Mr. Marshall: (With great earnestness.) Julia, a man who picks up the violin for the first time is bound to be disappointed in the instrument. It may be a golden Stradivarius. But in his clumsy fingers it can only give forth a few discordant and hideous sounds. The selfsame instrument in the hands of a Kreisler becomes a divine organ of melody and passion. All that is beautiful and voluptuous speaks with a candor and graciousness that words could not, even if they would, utter. You are like the man who cannot play. But you will learn. Last night for the first time you lifted up the lyre of love. Unable to strike harmony from its strings you threw it away in disgust. But you will pick it up again. I know you will. You will be driven to master it. Then will come the day when you will understand how to compel it to produce the most wonderful nuances, the most delicate phrases, the most powerful chords. And you will smile to think that once you scorned this priceless gift. Why do I speak so enthusiastically? Because I am a master. I am a veteran. Therefore, the lyre of love can never bore me. Only dilettantes and amateurs are wearied of its song. Only the weak fly from it.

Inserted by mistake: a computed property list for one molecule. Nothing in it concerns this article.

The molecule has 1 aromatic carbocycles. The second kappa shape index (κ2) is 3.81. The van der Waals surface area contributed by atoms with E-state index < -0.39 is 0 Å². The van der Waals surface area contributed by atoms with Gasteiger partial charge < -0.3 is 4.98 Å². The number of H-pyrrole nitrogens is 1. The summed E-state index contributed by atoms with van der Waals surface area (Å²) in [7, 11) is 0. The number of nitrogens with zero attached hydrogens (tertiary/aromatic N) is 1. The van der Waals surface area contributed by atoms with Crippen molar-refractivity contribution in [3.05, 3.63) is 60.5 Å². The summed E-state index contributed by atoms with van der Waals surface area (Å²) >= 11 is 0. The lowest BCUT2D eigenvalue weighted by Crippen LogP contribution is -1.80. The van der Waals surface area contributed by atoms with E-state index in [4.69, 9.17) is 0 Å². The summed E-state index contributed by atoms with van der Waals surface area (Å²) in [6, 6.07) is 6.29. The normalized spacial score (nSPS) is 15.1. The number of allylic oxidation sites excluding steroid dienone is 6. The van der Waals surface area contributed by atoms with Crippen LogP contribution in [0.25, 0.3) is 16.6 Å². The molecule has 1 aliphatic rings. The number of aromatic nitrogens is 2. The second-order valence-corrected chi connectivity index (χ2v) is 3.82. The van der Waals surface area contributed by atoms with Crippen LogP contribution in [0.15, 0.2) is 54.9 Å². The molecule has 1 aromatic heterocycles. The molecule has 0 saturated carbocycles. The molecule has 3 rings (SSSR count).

Julia: If what you say is true then indeed I am accursed. Then indeed I should be unhappy.

Mr. Marshall: No! No! No! Ten thousand times no! You should be happy. Believe me, Julia, knowledge is not only power. It also spells happiness. Why am I the most envied of men on earth? Because the ignorant, the innocent, the weak know that I am happy. So do the wise. And so you shall be happy, too, if you discover the one great secret of life.